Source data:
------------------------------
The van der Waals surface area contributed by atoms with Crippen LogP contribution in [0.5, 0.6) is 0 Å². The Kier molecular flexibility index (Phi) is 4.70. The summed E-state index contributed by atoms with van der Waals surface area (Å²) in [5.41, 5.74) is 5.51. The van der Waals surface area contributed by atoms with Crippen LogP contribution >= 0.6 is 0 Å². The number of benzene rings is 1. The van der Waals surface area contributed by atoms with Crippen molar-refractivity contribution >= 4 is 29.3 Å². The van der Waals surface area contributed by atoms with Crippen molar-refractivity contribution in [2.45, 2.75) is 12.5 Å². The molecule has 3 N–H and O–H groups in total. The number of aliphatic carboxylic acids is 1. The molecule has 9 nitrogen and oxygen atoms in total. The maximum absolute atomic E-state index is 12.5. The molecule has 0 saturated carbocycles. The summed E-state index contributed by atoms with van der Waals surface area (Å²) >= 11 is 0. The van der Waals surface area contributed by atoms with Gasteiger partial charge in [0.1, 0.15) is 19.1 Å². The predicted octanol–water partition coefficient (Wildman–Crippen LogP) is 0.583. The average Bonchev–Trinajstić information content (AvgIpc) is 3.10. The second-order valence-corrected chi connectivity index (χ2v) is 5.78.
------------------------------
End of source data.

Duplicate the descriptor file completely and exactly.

The van der Waals surface area contributed by atoms with Crippen LogP contribution in [0.5, 0.6) is 0 Å². The Kier molecular flexibility index (Phi) is 4.70. The summed E-state index contributed by atoms with van der Waals surface area (Å²) in [5.41, 5.74) is 5.51. The van der Waals surface area contributed by atoms with Crippen LogP contribution >= 0.6 is 0 Å². The number of benzene rings is 1. The van der Waals surface area contributed by atoms with Crippen molar-refractivity contribution >= 4 is 29.3 Å². The van der Waals surface area contributed by atoms with Crippen molar-refractivity contribution in [2.45, 2.75) is 12.5 Å². The molecule has 3 N–H and O–H groups in total. The number of aliphatic carboxylic acids is 1. The molecule has 9 nitrogen and oxygen atoms in total. The maximum absolute atomic E-state index is 12.5. The molecule has 0 saturated carbocycles. The summed E-state index contributed by atoms with van der Waals surface area (Å²) >= 11 is 0. The van der Waals surface area contributed by atoms with Gasteiger partial charge in [0.1, 0.15) is 19.1 Å². The predicted octanol–water partition coefficient (Wildman–Crippen LogP) is 0.583. The average Bonchev–Trinajstić information content (AvgIpc) is 3.10. The second-order valence-corrected chi connectivity index (χ2v) is 5.78.